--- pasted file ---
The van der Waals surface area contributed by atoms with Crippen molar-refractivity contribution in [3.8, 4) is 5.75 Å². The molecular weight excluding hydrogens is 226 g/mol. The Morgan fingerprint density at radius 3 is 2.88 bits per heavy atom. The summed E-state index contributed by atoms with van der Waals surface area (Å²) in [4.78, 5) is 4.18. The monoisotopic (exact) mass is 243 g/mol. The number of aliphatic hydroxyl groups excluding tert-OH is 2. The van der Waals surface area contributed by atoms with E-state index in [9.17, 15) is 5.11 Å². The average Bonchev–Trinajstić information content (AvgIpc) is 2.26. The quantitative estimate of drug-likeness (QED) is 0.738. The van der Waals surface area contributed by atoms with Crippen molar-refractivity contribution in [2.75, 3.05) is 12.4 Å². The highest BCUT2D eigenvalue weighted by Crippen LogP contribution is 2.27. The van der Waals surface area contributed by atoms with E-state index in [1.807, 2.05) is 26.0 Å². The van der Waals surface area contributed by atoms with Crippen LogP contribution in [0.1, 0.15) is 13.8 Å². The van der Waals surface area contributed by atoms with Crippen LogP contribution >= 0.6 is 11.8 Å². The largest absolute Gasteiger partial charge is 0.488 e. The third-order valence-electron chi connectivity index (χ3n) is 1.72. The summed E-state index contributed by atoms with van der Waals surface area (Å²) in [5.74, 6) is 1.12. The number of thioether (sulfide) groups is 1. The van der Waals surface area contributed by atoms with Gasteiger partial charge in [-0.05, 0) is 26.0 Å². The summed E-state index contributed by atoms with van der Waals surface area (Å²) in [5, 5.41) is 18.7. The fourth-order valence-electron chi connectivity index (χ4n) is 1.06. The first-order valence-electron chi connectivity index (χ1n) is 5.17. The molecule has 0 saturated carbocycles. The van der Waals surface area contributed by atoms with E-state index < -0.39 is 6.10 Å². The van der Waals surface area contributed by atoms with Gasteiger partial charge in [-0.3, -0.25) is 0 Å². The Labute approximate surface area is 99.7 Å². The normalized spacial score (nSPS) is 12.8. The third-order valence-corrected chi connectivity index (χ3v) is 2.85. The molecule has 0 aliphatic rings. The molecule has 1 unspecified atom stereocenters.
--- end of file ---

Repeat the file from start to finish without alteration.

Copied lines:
The van der Waals surface area contributed by atoms with Crippen molar-refractivity contribution in [3.8, 4) is 5.75 Å². The molecular weight excluding hydrogens is 226 g/mol. The Morgan fingerprint density at radius 3 is 2.88 bits per heavy atom. The summed E-state index contributed by atoms with van der Waals surface area (Å²) in [4.78, 5) is 4.18. The monoisotopic (exact) mass is 243 g/mol. The number of aliphatic hydroxyl groups excluding tert-OH is 2. The van der Waals surface area contributed by atoms with E-state index in [9.17, 15) is 5.11 Å². The average Bonchev–Trinajstić information content (AvgIpc) is 2.26. The quantitative estimate of drug-likeness (QED) is 0.738. The van der Waals surface area contributed by atoms with Crippen molar-refractivity contribution in [2.75, 3.05) is 12.4 Å². The highest BCUT2D eigenvalue weighted by Crippen LogP contribution is 2.27. The van der Waals surface area contributed by atoms with E-state index in [1.807, 2.05) is 26.0 Å². The van der Waals surface area contributed by atoms with Crippen LogP contribution in [0.1, 0.15) is 13.8 Å². The van der Waals surface area contributed by atoms with Crippen LogP contribution >= 0.6 is 11.8 Å². The largest absolute Gasteiger partial charge is 0.488 e. The third-order valence-electron chi connectivity index (χ3n) is 1.72. The summed E-state index contributed by atoms with van der Waals surface area (Å²) in [5.74, 6) is 1.12. The number of thioether (sulfide) groups is 1. The van der Waals surface area contributed by atoms with Gasteiger partial charge in [-0.05, 0) is 26.0 Å². The summed E-state index contributed by atoms with van der Waals surface area (Å²) in [5, 5.41) is 18.7. The fourth-order valence-electron chi connectivity index (χ4n) is 1.06. The first-order valence-electron chi connectivity index (χ1n) is 5.17. The molecule has 0 saturated carbocycles. The van der Waals surface area contributed by atoms with E-state index < -0.39 is 6.10 Å². The van der Waals surface area contributed by atoms with Gasteiger partial charge in [-0.3, -0.25) is 0 Å². The Labute approximate surface area is 99.7 Å². The normalized spacial score (nSPS) is 12.8. The third-order valence-corrected chi connectivity index (χ3v) is 2.85. The molecule has 0 aliphatic rings. The molecule has 1 unspecified atom stereocenters.